Over the original production life of the 426 Hemis from 1964-1971, Chrysler produced around 11,000 Hemi-equipped cars. While that number was low, it was enough, and the legacy of Hemi power never faded away. Today, Mopar is casting blocks, heads, and can provide everything required to build one of these legendary powerplants brand-new. In fact, with the aftermarket offerings in the realm of Hemi components, the range of options in just how a Hemi can be built has never been broader. While the builders in our Hemi Challenge have all earned a name for their expertise with the Hemi engine, the engine's exclusive status means that not many of us typical Mopar guys have had the honor of wrenching on one. So we'll take a detailed look at the top-end components that make a Hemi a Hemi, and let the builders in the Hemi challenge tell us what they like.

Builders' Notes
With the Royal Purple/Mopar Muscle Hemi Challenge just on the horizon, we were curious about what these Hemi engine builders had going for their top-end combinations. We know cylinder heads will be a major factor in the power production of the various engines, and we're sure the competitors thought long and hard about the direction they would take in building their Hemi competitors. we found the builders seemed to each have their own approach and philosophy about how to get the most out of their engines, and we were pleased to see quite a variety in hardware. Without a doubt, there is more than one way to make power, and we thought we'd share some of the ideas of our feature builders. The variety of ideas makes us sure the final competition will be a real eye opener.

Mike Ware, Muscle Motors
"One of the things we looked to balance in this competition is real world cost versus all-out glory. In a competition like this, there is really no end to how far you can go with exotic one-off modifications and edgy dyno-bomb combinations. We built our reputation on practicality versus cost, and giving the customer real sensible value for his performance dollar. I know the cost of the engine is going to be tallied in the results and scoring, but there will always be a level of unaccountable custom work to optimize a combination like this. I really want to put together a Hemi engine that will be legit as far as what a customer enlisting our services can expect for real-world output. Given the constraints of the rules, I feel this competition is targeted towards the hot-street guy, and, for most of them, bang for the buck and, ultimately, reliability over the long haul is what matters.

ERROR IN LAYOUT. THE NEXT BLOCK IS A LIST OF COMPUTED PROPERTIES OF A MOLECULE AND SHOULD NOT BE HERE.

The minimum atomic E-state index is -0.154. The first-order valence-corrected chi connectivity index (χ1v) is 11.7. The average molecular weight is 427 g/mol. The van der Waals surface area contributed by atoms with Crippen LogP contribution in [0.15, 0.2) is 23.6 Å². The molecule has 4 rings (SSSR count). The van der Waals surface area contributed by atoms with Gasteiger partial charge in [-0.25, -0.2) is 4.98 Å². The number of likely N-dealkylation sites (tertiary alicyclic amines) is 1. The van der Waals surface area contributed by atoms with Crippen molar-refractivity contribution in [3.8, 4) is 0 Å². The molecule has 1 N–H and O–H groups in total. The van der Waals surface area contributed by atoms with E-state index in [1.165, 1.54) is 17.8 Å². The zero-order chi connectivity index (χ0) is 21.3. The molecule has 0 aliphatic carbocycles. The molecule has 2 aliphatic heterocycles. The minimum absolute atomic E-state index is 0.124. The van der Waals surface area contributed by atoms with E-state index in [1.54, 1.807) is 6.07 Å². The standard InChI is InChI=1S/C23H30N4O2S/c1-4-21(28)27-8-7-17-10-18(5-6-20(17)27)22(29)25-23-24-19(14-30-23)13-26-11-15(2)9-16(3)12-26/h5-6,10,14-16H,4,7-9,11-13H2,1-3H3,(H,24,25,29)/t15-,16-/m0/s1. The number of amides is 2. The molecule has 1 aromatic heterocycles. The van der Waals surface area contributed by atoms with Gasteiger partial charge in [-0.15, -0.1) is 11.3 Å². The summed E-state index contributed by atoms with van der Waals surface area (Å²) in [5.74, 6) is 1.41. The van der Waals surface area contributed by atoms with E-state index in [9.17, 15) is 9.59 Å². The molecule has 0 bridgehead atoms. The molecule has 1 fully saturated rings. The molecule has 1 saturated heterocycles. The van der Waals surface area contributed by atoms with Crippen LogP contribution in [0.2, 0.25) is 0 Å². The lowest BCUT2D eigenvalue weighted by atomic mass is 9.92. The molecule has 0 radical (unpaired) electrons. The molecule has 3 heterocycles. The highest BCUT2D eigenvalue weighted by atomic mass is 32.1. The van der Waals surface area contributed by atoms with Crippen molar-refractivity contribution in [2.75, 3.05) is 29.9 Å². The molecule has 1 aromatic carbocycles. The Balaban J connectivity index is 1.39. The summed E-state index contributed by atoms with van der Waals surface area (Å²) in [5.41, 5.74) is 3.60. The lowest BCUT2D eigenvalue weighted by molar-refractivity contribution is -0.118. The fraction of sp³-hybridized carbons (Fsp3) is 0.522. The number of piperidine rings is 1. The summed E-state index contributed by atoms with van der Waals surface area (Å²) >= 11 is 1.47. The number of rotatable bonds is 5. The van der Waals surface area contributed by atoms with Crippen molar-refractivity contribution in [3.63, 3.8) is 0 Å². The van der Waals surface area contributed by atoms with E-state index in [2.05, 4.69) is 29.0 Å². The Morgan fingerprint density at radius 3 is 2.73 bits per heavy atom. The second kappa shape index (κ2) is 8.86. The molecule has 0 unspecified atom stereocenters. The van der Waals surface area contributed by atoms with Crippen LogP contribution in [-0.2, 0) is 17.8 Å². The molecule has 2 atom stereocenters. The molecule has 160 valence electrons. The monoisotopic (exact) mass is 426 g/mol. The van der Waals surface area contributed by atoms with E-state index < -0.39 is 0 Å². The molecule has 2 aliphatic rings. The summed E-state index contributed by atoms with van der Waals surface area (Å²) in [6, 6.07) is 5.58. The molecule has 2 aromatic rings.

"For cylinder heads, I've decided to go with the Mopar Performance aluminum heads. From a cost-to-performance standpoint, this head is the way to go. The exhaust port is in the stock location, which saves untold headaches to the final user because, ultimately, engines are built for cars, not dynos. We are going to have the heads fully CNC ported because it is exactly the same port configuration we can give to the customer on a cost-effective basis. I can spend 80-plus hours hand-rubbing the castings just for the contest, but at shop labor rates, you do the math. The bottom line is keeping it real, and, in real terms, what we'll show is what the customer can expect. Airflow is power, so our CNC heads will be more than up to the job, but the whole combination will play to make our number."